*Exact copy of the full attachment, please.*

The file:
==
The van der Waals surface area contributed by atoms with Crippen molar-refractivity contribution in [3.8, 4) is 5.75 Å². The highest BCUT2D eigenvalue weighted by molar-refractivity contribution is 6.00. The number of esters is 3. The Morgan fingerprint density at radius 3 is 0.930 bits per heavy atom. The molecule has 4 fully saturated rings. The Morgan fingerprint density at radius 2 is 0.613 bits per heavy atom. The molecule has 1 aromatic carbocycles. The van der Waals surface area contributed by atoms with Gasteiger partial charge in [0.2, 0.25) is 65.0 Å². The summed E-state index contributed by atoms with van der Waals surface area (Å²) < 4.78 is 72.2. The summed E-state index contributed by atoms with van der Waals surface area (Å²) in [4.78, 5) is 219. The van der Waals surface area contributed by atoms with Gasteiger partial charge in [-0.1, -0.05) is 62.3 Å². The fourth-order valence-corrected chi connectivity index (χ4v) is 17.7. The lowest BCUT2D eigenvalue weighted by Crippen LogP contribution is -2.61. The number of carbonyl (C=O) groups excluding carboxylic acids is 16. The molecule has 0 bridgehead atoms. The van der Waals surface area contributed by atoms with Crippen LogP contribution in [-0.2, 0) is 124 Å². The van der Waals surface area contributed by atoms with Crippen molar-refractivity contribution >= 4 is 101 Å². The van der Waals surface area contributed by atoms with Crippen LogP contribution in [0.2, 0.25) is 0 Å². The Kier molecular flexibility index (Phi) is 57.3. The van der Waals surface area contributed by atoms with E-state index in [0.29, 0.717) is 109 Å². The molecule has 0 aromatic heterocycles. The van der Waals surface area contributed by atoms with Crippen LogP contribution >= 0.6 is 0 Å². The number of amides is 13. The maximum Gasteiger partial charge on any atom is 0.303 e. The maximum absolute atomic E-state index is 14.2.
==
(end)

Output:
The van der Waals surface area contributed by atoms with Crippen molar-refractivity contribution in [3.8, 4) is 5.75 Å². The highest BCUT2D eigenvalue weighted by molar-refractivity contribution is 6.00. The number of esters is 3. The Morgan fingerprint density at radius 3 is 0.930 bits per heavy atom. The molecule has 4 fully saturated rings. The Morgan fingerprint density at radius 2 is 0.613 bits per heavy atom. The molecule has 1 aromatic carbocycles. The van der Waals surface area contributed by atoms with Gasteiger partial charge in [0.2, 0.25) is 65.0 Å². The summed E-state index contributed by atoms with van der Waals surface area (Å²) < 4.78 is 72.2. The summed E-state index contributed by atoms with van der Waals surface area (Å²) in [4.78, 5) is 219. The van der Waals surface area contributed by atoms with Gasteiger partial charge in [-0.1, -0.05) is 62.3 Å². The fourth-order valence-corrected chi connectivity index (χ4v) is 17.7. The lowest BCUT2D eigenvalue weighted by Crippen LogP contribution is -2.61. The number of carbonyl (C=O) groups excluding carboxylic acids is 16. The molecule has 0 bridgehead atoms. The van der Waals surface area contributed by atoms with Crippen LogP contribution in [-0.2, 0) is 124 Å². The van der Waals surface area contributed by atoms with Crippen molar-refractivity contribution >= 4 is 101 Å². The van der Waals surface area contributed by atoms with Crippen LogP contribution in [0.2, 0.25) is 0 Å². The Kier molecular flexibility index (Phi) is 57.3. The van der Waals surface area contributed by atoms with E-state index in [0.29, 0.717) is 109 Å². The molecule has 0 aromatic heterocycles. The van der Waals surface area contributed by atoms with Crippen LogP contribution >= 0.6 is 0 Å². The number of amides is 13. The maximum Gasteiger partial charge on any atom is 0.303 e. The maximum absolute atomic E-state index is 14.2.